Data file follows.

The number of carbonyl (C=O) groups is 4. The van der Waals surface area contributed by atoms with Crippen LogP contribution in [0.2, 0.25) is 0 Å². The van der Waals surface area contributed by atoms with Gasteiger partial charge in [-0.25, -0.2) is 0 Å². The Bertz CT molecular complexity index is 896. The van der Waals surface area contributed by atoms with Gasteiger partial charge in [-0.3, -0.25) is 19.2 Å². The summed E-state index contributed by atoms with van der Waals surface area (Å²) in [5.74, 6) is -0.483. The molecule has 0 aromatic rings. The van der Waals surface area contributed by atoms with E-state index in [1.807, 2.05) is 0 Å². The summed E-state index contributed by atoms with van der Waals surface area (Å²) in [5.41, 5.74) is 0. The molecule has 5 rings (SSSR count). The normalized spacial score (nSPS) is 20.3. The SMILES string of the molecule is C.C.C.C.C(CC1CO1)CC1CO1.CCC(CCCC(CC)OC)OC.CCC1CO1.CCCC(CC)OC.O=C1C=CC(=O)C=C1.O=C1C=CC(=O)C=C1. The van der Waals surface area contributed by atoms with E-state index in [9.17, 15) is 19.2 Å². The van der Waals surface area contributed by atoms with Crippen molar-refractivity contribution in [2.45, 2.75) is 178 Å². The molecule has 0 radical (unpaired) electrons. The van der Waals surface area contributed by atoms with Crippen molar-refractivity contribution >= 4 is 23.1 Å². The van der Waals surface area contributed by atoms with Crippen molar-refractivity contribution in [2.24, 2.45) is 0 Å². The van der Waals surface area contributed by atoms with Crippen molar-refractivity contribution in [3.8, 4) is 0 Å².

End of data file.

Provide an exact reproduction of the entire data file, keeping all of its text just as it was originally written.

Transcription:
The number of carbonyl (C=O) groups is 4. The van der Waals surface area contributed by atoms with Crippen LogP contribution in [0.2, 0.25) is 0 Å². The van der Waals surface area contributed by atoms with Gasteiger partial charge in [-0.25, -0.2) is 0 Å². The Bertz CT molecular complexity index is 896. The van der Waals surface area contributed by atoms with Gasteiger partial charge in [-0.3, -0.25) is 19.2 Å². The summed E-state index contributed by atoms with van der Waals surface area (Å²) in [5.74, 6) is -0.483. The molecule has 0 aromatic rings. The van der Waals surface area contributed by atoms with E-state index in [1.807, 2.05) is 0 Å². The summed E-state index contributed by atoms with van der Waals surface area (Å²) in [5.41, 5.74) is 0. The molecule has 5 rings (SSSR count). The normalized spacial score (nSPS) is 20.3. The SMILES string of the molecule is C.C.C.C.C(CC1CO1)CC1CO1.CCC(CCCC(CC)OC)OC.CCC1CO1.CCCC(CC)OC.O=C1C=CC(=O)C=C1.O=C1C=CC(=O)C=C1. The van der Waals surface area contributed by atoms with E-state index in [9.17, 15) is 19.2 Å². The van der Waals surface area contributed by atoms with Crippen molar-refractivity contribution in [2.45, 2.75) is 178 Å². The molecule has 0 radical (unpaired) electrons. The van der Waals surface area contributed by atoms with Crippen molar-refractivity contribution >= 4 is 23.1 Å². The van der Waals surface area contributed by atoms with Crippen molar-refractivity contribution in [2.24, 2.45) is 0 Å². The van der Waals surface area contributed by atoms with Crippen molar-refractivity contribution in [3.8, 4) is 0 Å².